BOSTON — Buckle up, folks, because this ride through the 100th World Series could be a bumpy one, filled with chills, thrills and spills -- did you see St. Louis pinch-runner Jason Marquis take a digger going into second base and Boston left fielder and resident flake Manny Ramirez fall all over himself trying to catch a fly ball in the eighth inning Saturday night?
But what the Red Sox and Cardinals lacked in style -- they combined for five errors and 14 walks in Game 1 on the wind-blown tundra that was Fenway Park -- they more than made up for in drama.
After St. Louis erased a five-run, third-inning deficit and a two-run, seventh-inning deficit, Boston second baseman Mark Bellhorn drove a two-run home run off the right-field foul pole in the bottom of the eighth to lift the Red Sox to an 11-9 victory in front of a chilled-to-the-bone crowd of 35,035.
Boston closer Keith Foulke, who escaped a bases-loaded, one-out jam in the top of the eighth by getting Cardinal cleanup batter Scott Rolen to pop out to third and striking out Jim Edmonds, gave up a one-out double to Marlon Anderson in the ninth but retired Yadier Molina on an infield pop and struck out Roger Cedeno to end the game.
The series now sets up nicely for Boston, which has its top two starters, Curt Schilling and Pedro Martinez, going in Game 2 tonight and Game 3 Tuesday night in St. Louis, but the Red Sox can't afford to commit four errors and walk six and expect to win games as they did Saturday night.
"That was not a video to send to the instructional league or something," Red Sox Manager Terry Francona said. "We did some things wrong, but we persevered and we won. We set out to win today, so it's really a great day, but we did make some mistakes that we need to clean up."
As ugly as it got at times -- Ramirez committed two eighth-inning errors that led to two Cardinal runs, and first baseman Kevin Millar's error, a wild relay past third, keyed St. Louis' three-run fourth -- the Red Sox dugout was filled with good vibes throughout the evening.
"We had a feeling on the bench we were going to get a win someway, somehow," center fielder Johnny Damon said. "We battled through some mistakes, fought through some adversity and survived Larry Walker [Cardinal right fielder who had four hits] hitting everything in sight. Hopefully, we'll clean it up [tonight]."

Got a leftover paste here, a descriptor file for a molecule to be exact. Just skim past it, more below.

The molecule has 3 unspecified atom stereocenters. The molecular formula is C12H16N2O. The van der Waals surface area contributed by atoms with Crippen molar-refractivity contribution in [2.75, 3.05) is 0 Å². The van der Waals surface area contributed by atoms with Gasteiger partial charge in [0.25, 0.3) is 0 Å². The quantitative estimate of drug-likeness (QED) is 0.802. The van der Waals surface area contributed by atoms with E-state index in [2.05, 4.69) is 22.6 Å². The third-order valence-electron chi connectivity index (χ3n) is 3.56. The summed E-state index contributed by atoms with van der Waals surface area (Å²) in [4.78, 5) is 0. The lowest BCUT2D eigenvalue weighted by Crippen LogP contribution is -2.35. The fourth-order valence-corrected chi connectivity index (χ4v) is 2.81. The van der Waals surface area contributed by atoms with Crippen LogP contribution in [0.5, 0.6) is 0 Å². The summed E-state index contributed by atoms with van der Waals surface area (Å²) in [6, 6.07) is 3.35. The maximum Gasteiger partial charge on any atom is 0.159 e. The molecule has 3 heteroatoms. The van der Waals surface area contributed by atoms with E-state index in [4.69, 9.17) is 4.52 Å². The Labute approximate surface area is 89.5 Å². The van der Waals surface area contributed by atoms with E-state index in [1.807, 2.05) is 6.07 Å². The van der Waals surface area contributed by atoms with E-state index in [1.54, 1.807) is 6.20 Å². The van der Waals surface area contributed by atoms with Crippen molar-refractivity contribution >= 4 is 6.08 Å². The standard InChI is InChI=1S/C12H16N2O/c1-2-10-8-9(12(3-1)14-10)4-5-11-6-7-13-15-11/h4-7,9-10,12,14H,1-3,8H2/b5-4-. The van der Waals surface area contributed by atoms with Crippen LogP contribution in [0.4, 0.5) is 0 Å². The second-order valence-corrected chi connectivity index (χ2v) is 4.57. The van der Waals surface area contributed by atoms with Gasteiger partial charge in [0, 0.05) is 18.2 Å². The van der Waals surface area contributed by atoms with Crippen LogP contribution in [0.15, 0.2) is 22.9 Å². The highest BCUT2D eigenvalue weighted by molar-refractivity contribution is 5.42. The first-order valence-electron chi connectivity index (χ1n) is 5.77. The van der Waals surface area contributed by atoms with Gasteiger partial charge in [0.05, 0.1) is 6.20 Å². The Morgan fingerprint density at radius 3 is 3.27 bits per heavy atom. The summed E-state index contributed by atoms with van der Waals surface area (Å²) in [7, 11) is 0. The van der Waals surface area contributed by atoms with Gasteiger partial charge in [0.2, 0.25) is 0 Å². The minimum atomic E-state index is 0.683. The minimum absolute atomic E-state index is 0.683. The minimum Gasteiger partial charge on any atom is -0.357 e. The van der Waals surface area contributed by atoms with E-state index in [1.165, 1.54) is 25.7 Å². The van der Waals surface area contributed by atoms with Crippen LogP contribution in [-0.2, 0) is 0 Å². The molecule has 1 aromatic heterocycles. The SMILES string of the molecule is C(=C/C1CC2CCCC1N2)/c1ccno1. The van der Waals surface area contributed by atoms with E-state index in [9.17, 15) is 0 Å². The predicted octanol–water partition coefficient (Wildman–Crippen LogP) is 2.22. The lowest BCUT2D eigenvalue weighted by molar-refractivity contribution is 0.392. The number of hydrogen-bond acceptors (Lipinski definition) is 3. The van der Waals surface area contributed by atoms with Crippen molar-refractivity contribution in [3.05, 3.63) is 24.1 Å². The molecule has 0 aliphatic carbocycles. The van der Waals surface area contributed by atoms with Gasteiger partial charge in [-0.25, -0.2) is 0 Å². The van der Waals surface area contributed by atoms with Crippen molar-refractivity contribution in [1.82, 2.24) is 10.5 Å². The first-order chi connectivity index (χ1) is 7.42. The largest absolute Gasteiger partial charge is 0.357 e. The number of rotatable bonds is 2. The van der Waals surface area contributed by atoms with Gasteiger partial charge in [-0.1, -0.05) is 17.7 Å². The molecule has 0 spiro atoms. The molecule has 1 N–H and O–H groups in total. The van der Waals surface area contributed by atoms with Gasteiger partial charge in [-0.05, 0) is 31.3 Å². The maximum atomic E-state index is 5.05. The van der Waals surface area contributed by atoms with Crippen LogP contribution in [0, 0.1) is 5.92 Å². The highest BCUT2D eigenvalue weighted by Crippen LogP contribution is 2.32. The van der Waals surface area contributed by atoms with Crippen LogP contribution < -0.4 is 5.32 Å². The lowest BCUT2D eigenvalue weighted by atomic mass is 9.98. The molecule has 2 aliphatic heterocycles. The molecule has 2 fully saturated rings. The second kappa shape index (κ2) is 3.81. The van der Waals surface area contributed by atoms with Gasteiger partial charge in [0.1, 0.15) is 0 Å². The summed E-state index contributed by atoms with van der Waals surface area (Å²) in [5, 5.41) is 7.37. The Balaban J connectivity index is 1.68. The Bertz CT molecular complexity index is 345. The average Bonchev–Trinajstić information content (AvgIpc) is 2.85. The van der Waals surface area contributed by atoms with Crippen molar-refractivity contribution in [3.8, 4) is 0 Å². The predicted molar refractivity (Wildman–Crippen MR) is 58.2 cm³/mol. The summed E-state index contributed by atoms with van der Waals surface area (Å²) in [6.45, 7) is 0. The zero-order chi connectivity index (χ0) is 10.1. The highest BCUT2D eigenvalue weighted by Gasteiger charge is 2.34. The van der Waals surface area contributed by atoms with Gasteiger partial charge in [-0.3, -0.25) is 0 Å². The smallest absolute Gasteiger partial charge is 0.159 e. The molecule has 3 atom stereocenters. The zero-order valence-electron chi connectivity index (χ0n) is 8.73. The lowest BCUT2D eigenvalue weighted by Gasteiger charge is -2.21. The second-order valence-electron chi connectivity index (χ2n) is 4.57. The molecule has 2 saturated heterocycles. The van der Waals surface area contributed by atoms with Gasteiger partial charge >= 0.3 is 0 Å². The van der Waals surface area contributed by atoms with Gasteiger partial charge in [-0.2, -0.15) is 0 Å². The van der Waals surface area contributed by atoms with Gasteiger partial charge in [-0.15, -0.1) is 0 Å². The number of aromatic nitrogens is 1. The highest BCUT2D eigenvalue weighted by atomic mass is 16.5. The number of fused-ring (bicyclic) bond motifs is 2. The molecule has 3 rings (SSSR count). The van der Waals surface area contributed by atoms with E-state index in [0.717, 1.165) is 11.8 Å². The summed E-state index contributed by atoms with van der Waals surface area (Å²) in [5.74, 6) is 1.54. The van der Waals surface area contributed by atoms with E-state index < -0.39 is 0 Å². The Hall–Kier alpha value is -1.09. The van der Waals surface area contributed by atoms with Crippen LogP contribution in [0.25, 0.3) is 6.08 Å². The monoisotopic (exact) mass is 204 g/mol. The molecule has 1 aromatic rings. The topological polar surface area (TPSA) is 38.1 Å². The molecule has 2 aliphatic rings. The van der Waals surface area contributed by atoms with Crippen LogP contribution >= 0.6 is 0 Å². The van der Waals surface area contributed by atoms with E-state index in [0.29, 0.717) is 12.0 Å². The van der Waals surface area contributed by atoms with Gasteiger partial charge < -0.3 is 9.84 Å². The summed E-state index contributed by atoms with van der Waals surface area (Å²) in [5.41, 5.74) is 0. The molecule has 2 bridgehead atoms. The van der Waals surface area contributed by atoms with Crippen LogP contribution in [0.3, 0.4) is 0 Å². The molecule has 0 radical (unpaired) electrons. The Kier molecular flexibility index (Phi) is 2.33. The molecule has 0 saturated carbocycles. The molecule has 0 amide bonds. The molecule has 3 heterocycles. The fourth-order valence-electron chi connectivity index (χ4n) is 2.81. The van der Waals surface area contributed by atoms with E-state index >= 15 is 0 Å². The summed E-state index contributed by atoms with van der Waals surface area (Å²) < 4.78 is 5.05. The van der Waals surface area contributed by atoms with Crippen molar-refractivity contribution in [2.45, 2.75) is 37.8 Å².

Bellhorn, who struggled so much during the American League championship series that he was booed in his home park, made sure the ending wasn't messy. With the score tied, 9-9, and Jason Varitek aboard on an error, Bellhorn hit a 1-and-2 slider from reliever Julian Tavarez off the foul pole for a two-run homer.
Bellhorn also had the decisive three-run homer in Game 6 of the ALCS against the Yankees and he ripped a homer off the right-field foul pole in Game 7 against the Yankees, giving him home runs in three consecutive postseason games.
"I think we forget that the mind is a powerful thing and sometimes we just lose our confidence," said Bellhorn, who batted ninth Saturday night.
"You know, these games, you want to win so bad that you sometimes put too much pressure on yourself, and that's when you start to struggle. You've just got to battle through it."
St. Louis had tied the score, 9-9, in the top of the eighth thanks to Ramirez, who butchered two balls in left. With runners on first and second, Ramirez bobbled Edgar Renteria's routine single, and Marquis, who stopped at third, came home
Walker, who had two doubles, a home run and a single in his first four at-bats, followed with a fly to shallow left.
Ramirez tried a sliding catch when he didn't really need to, his left knee stuck to the ground like a lawn dart, and the ball bounced off his glove toward foul territory, allowing the tying run to score and the Cardinals to put runners on second and third with one out.
Foulke walked Albert Pujols intentionally to load the bases before retiring Rolen, who was hitless in five at-bats and bounced into a double play, and Edmonds.
"We brush a lot of things off in here," Millar said. "I mean, my throwing error was ridiculous. I almost hit [Cardinal Manager] Tony La Russa in the dugout. Manny, he was joking that he went from a Silver Glove to a Purple Glove. I went from a Bronze Glove to a Green Glove. But we pick each other up, and we pulled out a win."
It looked like it would be easy way back in the first inning, four hours before the final pitch.
The Red Sox, in search of their first World Series championship since 1918, seemed intent on unloading 85 years of frustration on the Cardinals in the first when they scored four runs, as Damon led off with a double, Orlando Cabrera was hit by a pitch and ALCS most valuable player David Ortiz hit a three-run homer to right.
Millar hit starter Woody Williams' next pitch off the Green Monster for a double and scored on Bill Mueller's single, giving the Red Sox a 4-0 lead.